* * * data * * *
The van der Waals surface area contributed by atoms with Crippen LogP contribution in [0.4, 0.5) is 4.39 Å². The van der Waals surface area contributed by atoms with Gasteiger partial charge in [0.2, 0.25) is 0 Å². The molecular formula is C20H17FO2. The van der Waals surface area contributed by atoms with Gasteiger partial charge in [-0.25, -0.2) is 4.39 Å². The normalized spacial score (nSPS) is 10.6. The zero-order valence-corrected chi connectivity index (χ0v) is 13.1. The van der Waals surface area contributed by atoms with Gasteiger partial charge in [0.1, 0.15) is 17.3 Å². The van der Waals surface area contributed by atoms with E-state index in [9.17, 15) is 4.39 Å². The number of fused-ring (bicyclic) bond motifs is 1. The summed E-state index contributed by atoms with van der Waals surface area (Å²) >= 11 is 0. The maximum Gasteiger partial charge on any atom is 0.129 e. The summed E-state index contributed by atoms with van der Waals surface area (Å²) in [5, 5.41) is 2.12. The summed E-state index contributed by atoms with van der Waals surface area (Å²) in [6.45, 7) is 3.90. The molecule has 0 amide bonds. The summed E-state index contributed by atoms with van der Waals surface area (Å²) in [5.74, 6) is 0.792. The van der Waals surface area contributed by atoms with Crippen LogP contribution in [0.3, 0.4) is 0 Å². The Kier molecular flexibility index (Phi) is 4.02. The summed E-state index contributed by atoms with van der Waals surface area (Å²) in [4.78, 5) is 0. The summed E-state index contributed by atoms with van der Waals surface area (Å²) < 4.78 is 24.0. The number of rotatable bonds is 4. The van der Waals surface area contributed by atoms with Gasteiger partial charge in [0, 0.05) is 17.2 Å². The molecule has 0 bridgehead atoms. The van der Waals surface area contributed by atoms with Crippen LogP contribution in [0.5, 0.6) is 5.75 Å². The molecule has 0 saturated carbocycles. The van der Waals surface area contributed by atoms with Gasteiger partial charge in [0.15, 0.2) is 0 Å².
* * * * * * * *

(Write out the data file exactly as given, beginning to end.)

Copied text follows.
The van der Waals surface area contributed by atoms with Crippen LogP contribution in [0.4, 0.5) is 4.39 Å². The van der Waals surface area contributed by atoms with Gasteiger partial charge in [0.2, 0.25) is 0 Å². The molecular formula is C20H17FO2. The van der Waals surface area contributed by atoms with Gasteiger partial charge in [-0.25, -0.2) is 4.39 Å². The normalized spacial score (nSPS) is 10.6. The zero-order valence-corrected chi connectivity index (χ0v) is 13.1. The van der Waals surface area contributed by atoms with Gasteiger partial charge in [0.1, 0.15) is 17.3 Å². The van der Waals surface area contributed by atoms with E-state index in [9.17, 15) is 4.39 Å². The number of fused-ring (bicyclic) bond motifs is 1. The summed E-state index contributed by atoms with van der Waals surface area (Å²) >= 11 is 0. The maximum Gasteiger partial charge on any atom is 0.129 e. The summed E-state index contributed by atoms with van der Waals surface area (Å²) in [5, 5.41) is 2.12. The summed E-state index contributed by atoms with van der Waals surface area (Å²) in [6.45, 7) is 3.90. The molecule has 0 amide bonds. The summed E-state index contributed by atoms with van der Waals surface area (Å²) in [5.74, 6) is 0.792. The van der Waals surface area contributed by atoms with Crippen LogP contribution in [0.3, 0.4) is 0 Å². The Kier molecular flexibility index (Phi) is 4.02. The summed E-state index contributed by atoms with van der Waals surface area (Å²) in [4.78, 5) is 0. The summed E-state index contributed by atoms with van der Waals surface area (Å²) < 4.78 is 24.0. The number of rotatable bonds is 4. The van der Waals surface area contributed by atoms with Gasteiger partial charge in [0, 0.05) is 17.2 Å². The molecule has 0 bridgehead atoms. The van der Waals surface area contributed by atoms with Crippen LogP contribution in [0.5, 0.6) is 5.75 Å². The molecule has 0 saturated carbocycles. The van der Waals surface area contributed by atoms with Gasteiger partial charge in [0.15, 0.2) is 0 Å².